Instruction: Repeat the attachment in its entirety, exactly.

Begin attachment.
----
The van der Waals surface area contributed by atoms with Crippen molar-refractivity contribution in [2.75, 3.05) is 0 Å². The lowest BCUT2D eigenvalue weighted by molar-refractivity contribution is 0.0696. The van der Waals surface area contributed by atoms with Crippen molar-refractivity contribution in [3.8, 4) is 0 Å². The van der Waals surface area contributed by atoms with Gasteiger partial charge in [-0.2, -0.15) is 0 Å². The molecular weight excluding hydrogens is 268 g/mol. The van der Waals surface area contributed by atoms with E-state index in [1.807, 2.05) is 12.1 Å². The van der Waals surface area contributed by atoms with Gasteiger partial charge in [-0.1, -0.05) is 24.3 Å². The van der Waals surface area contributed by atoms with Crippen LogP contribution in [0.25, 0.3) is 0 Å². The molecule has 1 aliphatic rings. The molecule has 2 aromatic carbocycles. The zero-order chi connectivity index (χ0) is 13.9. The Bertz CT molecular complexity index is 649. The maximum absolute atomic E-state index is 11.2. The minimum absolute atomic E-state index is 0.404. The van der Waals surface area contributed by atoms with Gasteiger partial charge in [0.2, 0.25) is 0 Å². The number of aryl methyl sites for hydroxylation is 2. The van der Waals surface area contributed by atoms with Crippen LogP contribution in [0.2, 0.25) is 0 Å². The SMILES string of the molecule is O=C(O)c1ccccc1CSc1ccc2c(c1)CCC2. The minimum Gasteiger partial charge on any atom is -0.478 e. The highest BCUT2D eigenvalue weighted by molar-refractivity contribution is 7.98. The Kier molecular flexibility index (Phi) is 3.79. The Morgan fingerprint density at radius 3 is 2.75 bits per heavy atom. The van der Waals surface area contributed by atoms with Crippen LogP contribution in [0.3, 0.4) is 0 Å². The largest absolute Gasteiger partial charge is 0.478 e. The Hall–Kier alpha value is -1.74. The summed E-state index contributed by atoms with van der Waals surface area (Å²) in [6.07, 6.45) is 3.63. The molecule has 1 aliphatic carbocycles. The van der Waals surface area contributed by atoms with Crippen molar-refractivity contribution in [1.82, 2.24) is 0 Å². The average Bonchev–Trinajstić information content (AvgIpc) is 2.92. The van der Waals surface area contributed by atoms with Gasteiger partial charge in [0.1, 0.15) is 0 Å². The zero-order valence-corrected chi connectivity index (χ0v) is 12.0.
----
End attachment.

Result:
The van der Waals surface area contributed by atoms with Crippen molar-refractivity contribution in [2.75, 3.05) is 0 Å². The lowest BCUT2D eigenvalue weighted by molar-refractivity contribution is 0.0696. The van der Waals surface area contributed by atoms with Crippen molar-refractivity contribution in [3.8, 4) is 0 Å². The van der Waals surface area contributed by atoms with Gasteiger partial charge in [-0.2, -0.15) is 0 Å². The molecular weight excluding hydrogens is 268 g/mol. The van der Waals surface area contributed by atoms with E-state index in [1.807, 2.05) is 12.1 Å². The van der Waals surface area contributed by atoms with Gasteiger partial charge in [-0.1, -0.05) is 24.3 Å². The van der Waals surface area contributed by atoms with Crippen LogP contribution in [0.25, 0.3) is 0 Å². The molecule has 1 aliphatic rings. The molecule has 2 aromatic carbocycles. The zero-order chi connectivity index (χ0) is 13.9. The Bertz CT molecular complexity index is 649. The maximum absolute atomic E-state index is 11.2. The minimum absolute atomic E-state index is 0.404. The van der Waals surface area contributed by atoms with Gasteiger partial charge in [0.2, 0.25) is 0 Å². The number of aryl methyl sites for hydroxylation is 2. The van der Waals surface area contributed by atoms with Crippen LogP contribution in [0.2, 0.25) is 0 Å². The SMILES string of the molecule is O=C(O)c1ccccc1CSc1ccc2c(c1)CCC2. The minimum Gasteiger partial charge on any atom is -0.478 e. The highest BCUT2D eigenvalue weighted by molar-refractivity contribution is 7.98. The Kier molecular flexibility index (Phi) is 3.79. The Morgan fingerprint density at radius 3 is 2.75 bits per heavy atom. The van der Waals surface area contributed by atoms with Crippen LogP contribution in [0.3, 0.4) is 0 Å². The largest absolute Gasteiger partial charge is 0.478 e. The Hall–Kier alpha value is -1.74. The summed E-state index contributed by atoms with van der Waals surface area (Å²) in [6.07, 6.45) is 3.63. The molecule has 1 aliphatic carbocycles. The van der Waals surface area contributed by atoms with Crippen molar-refractivity contribution in [1.82, 2.24) is 0 Å². The average Bonchev–Trinajstić information content (AvgIpc) is 2.92. The van der Waals surface area contributed by atoms with Gasteiger partial charge in [0.1, 0.15) is 0 Å². The zero-order valence-corrected chi connectivity index (χ0v) is 12.0.